ArianeGroup Reveals New Launcher Heavily Influenced by Falcon 9

ArianeGroup and CNES partnership, ArianeWorks announce the development of the reusable Themis vehicle.
A screenshot from a promotional video showing the ArianeWorks Themis vehicle preparing to touch down | Image credit: ArianeGroup (screenshot)

In a bid to compete with SpaceX, French launch provider ArianeGroup has unveiled a new low-cost vehicle that borrows heavily from the design of the Falcon 9.

The new vehicle, codenamed Themis, was revealed with the announcement of a partnership between ArianeGroup and French space agency, CNES. ArianeGroup CEO André-Hubert Roussel and CNES President Jean-Yves Le Gall signed a memorandum of understanding creating the partnership, dubbed ArianeWorks on February 21. According to a press release published on the ArianeGroup website, ArianeWorks will act as “an acceleration platform dedicated to the preparation of future launchers.”

Development of the future launchers will begin with the Themis suborbital test vehicle. The proposed development plan mimics that of the SpaceX Falcon 9 that began with suborbital test flights of the Grasshopper vehicle. The proposed vehicle is a single stage rocket that features control fins and four retractable landing legs that appear to have been lifted directly from a Falcon 9.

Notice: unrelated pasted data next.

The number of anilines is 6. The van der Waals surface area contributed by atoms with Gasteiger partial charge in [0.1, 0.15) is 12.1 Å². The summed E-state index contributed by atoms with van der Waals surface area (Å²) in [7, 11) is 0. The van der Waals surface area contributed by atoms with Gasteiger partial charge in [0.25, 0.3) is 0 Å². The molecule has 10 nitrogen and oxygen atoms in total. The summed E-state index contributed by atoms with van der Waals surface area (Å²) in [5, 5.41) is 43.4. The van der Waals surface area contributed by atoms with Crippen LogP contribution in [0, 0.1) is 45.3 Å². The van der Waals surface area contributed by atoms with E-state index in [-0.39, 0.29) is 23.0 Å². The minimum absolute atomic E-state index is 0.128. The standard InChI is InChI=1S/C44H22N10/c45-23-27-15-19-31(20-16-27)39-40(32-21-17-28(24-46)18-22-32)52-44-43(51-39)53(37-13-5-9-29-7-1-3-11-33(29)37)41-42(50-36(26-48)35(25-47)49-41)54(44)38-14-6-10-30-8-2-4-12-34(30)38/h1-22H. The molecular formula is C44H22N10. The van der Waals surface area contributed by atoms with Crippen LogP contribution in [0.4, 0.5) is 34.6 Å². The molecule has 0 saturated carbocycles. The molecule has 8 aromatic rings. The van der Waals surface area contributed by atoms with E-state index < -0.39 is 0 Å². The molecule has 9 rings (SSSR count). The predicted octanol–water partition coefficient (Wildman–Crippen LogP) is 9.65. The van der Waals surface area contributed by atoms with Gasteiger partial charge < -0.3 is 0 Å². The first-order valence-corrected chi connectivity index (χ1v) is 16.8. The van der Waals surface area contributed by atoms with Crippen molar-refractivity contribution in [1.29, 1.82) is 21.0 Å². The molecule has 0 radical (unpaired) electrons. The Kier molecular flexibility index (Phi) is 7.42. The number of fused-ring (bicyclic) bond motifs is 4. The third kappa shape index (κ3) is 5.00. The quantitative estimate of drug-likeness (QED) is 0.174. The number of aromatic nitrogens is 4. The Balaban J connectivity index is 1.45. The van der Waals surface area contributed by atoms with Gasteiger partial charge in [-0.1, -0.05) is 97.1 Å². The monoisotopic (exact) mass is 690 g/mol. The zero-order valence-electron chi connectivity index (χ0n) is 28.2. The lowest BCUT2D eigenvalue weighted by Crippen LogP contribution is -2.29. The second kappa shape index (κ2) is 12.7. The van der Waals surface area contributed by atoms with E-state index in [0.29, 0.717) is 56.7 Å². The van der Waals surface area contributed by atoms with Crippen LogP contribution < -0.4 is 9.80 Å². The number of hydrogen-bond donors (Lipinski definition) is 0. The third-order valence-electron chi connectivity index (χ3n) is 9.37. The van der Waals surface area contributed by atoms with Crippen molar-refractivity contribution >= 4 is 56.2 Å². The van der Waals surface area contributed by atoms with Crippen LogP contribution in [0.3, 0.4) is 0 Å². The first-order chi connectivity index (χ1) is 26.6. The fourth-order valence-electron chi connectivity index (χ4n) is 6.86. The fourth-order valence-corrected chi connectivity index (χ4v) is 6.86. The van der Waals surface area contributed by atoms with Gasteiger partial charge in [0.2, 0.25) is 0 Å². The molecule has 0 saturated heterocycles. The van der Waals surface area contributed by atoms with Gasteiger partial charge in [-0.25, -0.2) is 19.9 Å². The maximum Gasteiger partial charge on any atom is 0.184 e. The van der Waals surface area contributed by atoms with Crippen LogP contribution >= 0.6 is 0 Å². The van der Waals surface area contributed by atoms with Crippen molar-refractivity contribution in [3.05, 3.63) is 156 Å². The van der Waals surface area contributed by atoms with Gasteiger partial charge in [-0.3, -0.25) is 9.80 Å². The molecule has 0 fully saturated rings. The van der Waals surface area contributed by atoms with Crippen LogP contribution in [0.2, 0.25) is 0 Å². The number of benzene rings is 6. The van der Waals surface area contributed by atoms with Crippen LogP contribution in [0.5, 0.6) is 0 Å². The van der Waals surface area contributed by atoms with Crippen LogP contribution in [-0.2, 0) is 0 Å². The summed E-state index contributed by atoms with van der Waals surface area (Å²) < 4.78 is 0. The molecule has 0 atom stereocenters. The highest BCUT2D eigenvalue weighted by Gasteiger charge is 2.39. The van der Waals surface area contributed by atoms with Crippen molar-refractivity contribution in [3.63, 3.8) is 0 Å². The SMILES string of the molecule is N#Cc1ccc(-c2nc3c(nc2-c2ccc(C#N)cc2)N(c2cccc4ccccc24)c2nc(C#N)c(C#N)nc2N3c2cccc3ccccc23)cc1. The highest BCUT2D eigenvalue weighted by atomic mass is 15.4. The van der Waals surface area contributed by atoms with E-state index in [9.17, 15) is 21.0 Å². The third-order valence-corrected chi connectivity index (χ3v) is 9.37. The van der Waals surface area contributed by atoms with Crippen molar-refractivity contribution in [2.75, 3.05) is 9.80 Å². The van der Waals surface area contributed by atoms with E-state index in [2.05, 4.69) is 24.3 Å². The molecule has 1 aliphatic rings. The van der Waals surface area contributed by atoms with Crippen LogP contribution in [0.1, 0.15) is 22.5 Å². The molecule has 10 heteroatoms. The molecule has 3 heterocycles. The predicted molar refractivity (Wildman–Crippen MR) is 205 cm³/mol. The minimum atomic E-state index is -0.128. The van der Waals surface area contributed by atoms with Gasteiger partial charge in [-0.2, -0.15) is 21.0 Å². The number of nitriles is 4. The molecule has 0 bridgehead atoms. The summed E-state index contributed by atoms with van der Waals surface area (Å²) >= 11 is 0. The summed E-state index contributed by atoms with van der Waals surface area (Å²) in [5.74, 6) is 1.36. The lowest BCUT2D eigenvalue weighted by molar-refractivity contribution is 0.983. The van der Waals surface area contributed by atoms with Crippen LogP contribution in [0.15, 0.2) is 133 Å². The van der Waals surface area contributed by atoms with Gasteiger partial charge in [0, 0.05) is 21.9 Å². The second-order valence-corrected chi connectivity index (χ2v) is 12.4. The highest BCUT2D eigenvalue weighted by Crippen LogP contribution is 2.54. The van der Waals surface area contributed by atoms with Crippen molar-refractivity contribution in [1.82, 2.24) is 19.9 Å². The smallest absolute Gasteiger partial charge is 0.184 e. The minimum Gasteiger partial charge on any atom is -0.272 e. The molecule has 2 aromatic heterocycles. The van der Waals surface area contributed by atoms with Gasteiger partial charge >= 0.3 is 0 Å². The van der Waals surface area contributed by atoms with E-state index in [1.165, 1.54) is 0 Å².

A promotional video released with the announcement of the vehicle revealed that it will be powered by the Prometheus Oxygen/Methane engine that will be capable of 100 tons of thurst. The video also touts the launcher as being 10 times cheaper, although it’s unclear as to what benchmark they used for comparison.

In addition to work on the Themis vehicle, ArianeWorks aims to accelerate innovation at a grassroots level by supporting mid-tier firms and start-ups. The hope is to create a thriving launch industry within Europe that can compete with the likes of China, the US and Russia.

Andrew Parsonson is a space enthusiast and the founder of Rocket Rundown. He has worked as a journalist and blogger for various industries for over 5 years and has a passion for both fictional and real-life space travel. Currently, Andrew is the primary writer for Rocket Rundown as we look to expand our reach and credibility.